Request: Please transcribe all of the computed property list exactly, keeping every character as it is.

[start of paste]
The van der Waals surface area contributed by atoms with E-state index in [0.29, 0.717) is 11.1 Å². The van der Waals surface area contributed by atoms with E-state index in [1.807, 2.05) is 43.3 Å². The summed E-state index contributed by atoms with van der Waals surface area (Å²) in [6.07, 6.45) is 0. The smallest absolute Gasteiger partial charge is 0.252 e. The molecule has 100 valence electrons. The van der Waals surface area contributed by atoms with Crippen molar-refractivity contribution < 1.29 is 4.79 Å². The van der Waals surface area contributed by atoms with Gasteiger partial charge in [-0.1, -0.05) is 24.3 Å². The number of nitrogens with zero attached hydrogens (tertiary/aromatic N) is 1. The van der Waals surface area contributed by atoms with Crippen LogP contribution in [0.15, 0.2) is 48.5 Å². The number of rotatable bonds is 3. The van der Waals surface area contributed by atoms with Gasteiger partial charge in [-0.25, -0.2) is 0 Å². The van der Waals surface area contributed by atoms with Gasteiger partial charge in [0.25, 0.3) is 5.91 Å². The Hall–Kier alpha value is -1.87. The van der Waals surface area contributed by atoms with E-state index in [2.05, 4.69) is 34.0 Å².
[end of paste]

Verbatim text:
The van der Waals surface area contributed by atoms with E-state index in [0.29, 0.717) is 11.1 Å². The van der Waals surface area contributed by atoms with E-state index in [1.807, 2.05) is 43.3 Å². The summed E-state index contributed by atoms with van der Waals surface area (Å²) in [6.07, 6.45) is 0. The smallest absolute Gasteiger partial charge is 0.252 e. The molecule has 100 valence electrons. The van der Waals surface area contributed by atoms with Crippen molar-refractivity contribution < 1.29 is 4.79 Å². The van der Waals surface area contributed by atoms with Gasteiger partial charge in [-0.1, -0.05) is 24.3 Å². The number of nitrogens with zero attached hydrogens (tertiary/aromatic N) is 1. The van der Waals surface area contributed by atoms with Crippen LogP contribution in [0.15, 0.2) is 48.5 Å². The number of rotatable bonds is 3. The van der Waals surface area contributed by atoms with Gasteiger partial charge in [-0.25, -0.2) is 0 Å². The van der Waals surface area contributed by atoms with Gasteiger partial charge in [0.25, 0.3) is 5.91 Å². The Hall–Kier alpha value is -1.87. The van der Waals surface area contributed by atoms with E-state index in [2.05, 4.69) is 34.0 Å².